Crafty beer is what the big guys do: mass produce something that is nearly guaranteed to have limited appeal, make it feel local, and call it craft. If one of their clients asked them for beet beer, they’d tell them to beet it. (And you thought we were done with beet puns.)

Example: This weekend, at a series of Phish concerts at the Mann Music Center in Philadelphia, they advertised Craft Beer for $10 — 25% more than what they were getting for Bud. When asked what beer it was, we were told “Goose Island.” What she failed to add was, “…a fully-owned subsidiary of Anheuser-Busch.”

The notion of beer independence is important. We’re independent enough to be able to try new things. If they work, great. If not… well… it’s beer. Even if it sits on tap for months on end, eventually, someone’s going to drink it.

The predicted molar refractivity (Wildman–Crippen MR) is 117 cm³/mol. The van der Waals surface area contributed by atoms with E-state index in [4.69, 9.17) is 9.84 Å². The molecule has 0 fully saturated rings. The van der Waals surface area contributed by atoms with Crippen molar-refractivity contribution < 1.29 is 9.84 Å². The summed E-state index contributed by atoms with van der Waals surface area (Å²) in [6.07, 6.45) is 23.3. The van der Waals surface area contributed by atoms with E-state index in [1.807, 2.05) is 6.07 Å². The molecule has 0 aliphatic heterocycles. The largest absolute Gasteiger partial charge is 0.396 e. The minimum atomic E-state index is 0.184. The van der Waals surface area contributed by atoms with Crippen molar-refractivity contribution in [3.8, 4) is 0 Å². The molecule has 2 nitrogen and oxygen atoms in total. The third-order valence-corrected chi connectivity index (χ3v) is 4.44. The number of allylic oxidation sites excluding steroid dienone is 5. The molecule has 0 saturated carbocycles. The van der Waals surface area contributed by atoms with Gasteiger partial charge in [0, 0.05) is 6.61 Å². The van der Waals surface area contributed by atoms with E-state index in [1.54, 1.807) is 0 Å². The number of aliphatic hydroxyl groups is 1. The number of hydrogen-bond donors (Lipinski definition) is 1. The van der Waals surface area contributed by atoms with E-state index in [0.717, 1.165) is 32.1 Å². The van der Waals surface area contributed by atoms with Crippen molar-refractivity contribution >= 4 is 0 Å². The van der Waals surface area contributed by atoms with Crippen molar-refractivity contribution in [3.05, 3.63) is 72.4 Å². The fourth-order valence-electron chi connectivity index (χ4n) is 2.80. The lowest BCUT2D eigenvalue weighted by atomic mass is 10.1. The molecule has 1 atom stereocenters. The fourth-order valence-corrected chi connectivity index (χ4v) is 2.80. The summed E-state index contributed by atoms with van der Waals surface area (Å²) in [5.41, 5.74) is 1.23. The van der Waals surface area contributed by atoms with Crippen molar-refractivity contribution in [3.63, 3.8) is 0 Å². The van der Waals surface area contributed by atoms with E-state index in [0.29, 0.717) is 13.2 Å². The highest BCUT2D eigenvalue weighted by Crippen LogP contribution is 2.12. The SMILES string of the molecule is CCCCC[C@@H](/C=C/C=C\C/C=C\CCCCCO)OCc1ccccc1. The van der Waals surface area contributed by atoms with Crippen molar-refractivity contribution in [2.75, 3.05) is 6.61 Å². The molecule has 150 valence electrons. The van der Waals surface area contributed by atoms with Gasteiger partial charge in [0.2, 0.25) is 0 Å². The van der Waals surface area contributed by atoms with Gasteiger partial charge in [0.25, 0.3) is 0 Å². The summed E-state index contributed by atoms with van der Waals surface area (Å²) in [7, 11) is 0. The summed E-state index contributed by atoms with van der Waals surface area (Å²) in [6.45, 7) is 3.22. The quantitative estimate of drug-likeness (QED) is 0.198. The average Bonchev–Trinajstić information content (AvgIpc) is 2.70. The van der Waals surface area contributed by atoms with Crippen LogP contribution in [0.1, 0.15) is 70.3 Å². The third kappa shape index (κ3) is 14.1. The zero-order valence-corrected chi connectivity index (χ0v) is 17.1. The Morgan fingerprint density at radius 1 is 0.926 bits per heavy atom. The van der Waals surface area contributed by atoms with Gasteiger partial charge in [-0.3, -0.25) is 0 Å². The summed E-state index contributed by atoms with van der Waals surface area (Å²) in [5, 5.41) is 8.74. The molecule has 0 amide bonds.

The big guys aren’t willing to take a gamble like that. The bottom line is what’s important for them, and not much else.

And watching the bottom line isn’t necessarily a bad thing — they have shareholders that they need to look out for. It’s when they start trying to pass off their swill as craft that we start to take a little offense.

In recent years, we’ve started to see the shift in terminology: from craft beer to indie beer.

INDEPENDENCE! John Adams’s work was not in vain! (His cousin Sam, on the other hand….)

Indie brewers need to stick together — which is why the distinction in the Brewers Association’s definition is important. We can have stake in each other — up to 25%. And that’s our philosophy over here at CMBC: the more people know about independent craft beer — whether it’s ours or the guys up the street — the better it is for all of us. That’s how we encourage innovation and remain independent.